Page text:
Indian fashion’s ‘save the date’ moment


Indian fashion’s ‘save the date’ moment

As the Indian fashion industry completes almost three decades, the well-promoted “event” is now a top trend. The last couple of years indicate that most fashion celebrations are rather formulaic—brought together by a cast of sponsors with strategic interests, an “interesting” venue (like Bikaner House in Delhi or a film studio in Mumbai), a liquor partner, a creative concept and a public relations army to whip up the obligatory social media storm. An all-too-familiar fashion community arrives for such events with the same conscientiousness that it would attend a family or friend’s wedding.

This is not a lament. It is, in fact, sparked by three enjoyable celebrations in Delhi last month, each mounted by three brands that celebrated 25 years in fashion. Master of monochrome Ashish N. Soni had his at The Lodhi hotel with a technologically buzzy experience. Chivas, Ben Q, Indie Eye and Honor 7X were the partners. Soni’s fashion journey was narrated with the aid of a 3D camera studio, interactive videos, a press dome, and mannequins dressed in black and white.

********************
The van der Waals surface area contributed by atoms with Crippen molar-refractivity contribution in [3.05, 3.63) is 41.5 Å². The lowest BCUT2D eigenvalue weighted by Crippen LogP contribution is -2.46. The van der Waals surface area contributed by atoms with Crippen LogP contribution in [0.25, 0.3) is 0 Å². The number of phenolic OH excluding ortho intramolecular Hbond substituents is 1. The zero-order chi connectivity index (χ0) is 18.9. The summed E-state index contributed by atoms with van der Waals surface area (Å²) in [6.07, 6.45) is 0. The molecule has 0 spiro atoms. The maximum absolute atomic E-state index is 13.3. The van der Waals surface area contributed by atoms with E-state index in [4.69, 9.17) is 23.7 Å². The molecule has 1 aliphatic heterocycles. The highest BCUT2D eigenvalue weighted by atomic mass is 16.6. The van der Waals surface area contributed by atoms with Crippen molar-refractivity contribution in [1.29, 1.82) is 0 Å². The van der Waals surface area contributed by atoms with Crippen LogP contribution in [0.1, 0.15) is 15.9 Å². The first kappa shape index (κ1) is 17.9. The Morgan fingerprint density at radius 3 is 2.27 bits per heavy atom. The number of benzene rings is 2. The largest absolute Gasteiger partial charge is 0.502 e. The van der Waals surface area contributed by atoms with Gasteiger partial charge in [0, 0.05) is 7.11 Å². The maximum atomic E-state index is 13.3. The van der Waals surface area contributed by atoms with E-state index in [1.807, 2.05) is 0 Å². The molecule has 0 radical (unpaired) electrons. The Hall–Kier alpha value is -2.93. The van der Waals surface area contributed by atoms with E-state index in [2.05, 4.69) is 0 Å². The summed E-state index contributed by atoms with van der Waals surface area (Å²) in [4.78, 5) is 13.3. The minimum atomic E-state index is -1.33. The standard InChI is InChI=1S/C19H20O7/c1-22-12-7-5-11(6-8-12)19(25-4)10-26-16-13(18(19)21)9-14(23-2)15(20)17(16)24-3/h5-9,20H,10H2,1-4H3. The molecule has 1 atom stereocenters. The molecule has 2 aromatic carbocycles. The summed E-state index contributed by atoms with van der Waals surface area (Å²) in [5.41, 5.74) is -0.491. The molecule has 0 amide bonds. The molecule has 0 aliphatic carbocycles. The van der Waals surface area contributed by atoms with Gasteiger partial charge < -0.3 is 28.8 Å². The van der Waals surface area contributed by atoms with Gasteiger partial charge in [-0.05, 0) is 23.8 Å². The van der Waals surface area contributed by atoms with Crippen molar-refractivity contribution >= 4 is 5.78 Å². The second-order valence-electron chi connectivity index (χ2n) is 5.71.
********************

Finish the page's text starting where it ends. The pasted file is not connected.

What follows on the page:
For an event held on 20 December, couturier J.J. Valaya invited designers, stylists and textile artists to style his Alika jackets (created by Valaya in 2010 as a wardrobe classic, like the Chanel jacket) and represent his work over the decades. It was called the Alika Project. Framed photographs of these interpretations shot by Valaya hung on the walls at Bikaner House, while the installations stood in a row. With Swarovski as the event partner, the most engrossing installation was a Valaya couture piece. Against the black-dyed garment, the crystals shone bright. Wine, cheese, vodka (sponsored) and warm congratulations lit up the evening.